Bring a Bottle! places are going quickly for my two day rushwork course at Quay Arts 29th & 30th March 2014. Bring along your own bottles, vases, pebbles and flasks to make beautiful, functional and decorative covers to help protect and insulate.

Learn simple twining, openwork, braidweave and alternate pair countered twining - suitable for beginners and more advanced alike....

Booking here: Quay Arts Box Office



Weaving by the Sea 2014.....

It's been a long winter and I've hardly had a moment to think since last September - so apologies for the absence! Lots of interesting things going on with loads of new work to show you, workshops coming up and exhibitions on their way - so to kick off how about a little basketmaking whilst enjoying the warmth of a sea breeze and the prospect of a swim or walk on the beach after siesta?......

This was Weaving by the Sea 2013 in Vilanova I la Geltru, Catalonia - look at all the beautiful makings of the busy students in my new gallery here: Weaving by the Sea, Vilanova I la Geltru, Catalonia 2013

But now we can look forward to Weaving by the Sea 2014!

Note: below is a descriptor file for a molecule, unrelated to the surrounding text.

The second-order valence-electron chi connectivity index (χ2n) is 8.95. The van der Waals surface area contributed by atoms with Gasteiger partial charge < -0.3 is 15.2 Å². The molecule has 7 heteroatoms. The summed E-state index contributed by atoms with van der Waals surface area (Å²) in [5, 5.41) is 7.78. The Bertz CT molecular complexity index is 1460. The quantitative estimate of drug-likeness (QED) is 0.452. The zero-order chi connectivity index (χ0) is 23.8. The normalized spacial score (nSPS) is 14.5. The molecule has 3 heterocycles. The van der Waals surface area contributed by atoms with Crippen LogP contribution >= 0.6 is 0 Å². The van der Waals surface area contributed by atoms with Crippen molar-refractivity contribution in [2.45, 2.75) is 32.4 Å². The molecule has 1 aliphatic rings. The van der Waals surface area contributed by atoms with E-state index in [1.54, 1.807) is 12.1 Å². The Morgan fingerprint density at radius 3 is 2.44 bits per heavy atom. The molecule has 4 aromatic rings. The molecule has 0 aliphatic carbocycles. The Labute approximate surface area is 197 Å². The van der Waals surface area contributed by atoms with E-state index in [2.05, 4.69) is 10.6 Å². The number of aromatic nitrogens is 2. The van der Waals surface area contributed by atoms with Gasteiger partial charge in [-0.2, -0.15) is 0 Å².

Bookings are rolling in for next September so don't hang around too long - full details on the dedicated  'Weaving by the Sea 2014' blogspot.

24th - 26th September 2014
Catalan Basketmaking with Mònica Guilera
Wood & Weaving - exploring handles & bases with Mai Hvid Jørgensen

Braid & Stitch Mediterranean Plant Materials with Tim Johnson
Further details can be found here: Workshop Details 2014 

28th - 30th September 2014
Mediterranean Nansa Fish Trap Technique with Mònica Guilera
Catalan basket with a Twist with Mai Hvid Jørgensen
Finding Freedom - Contemporary Basketmaking with Tim Johnson 
Further details can be found here: Workshop Details 2014  
See you there!
More soon.....






Off to Lichtenfels.........

Getting ready for my first visit to Lichtenfels in southern Germany both to teach at the State Vocational School of Basketmaking and Design and then to have a stand at the annual Korbmarket / Basket fair on the 14th & 15th September - perhaps the largest event of it's kind in Europe....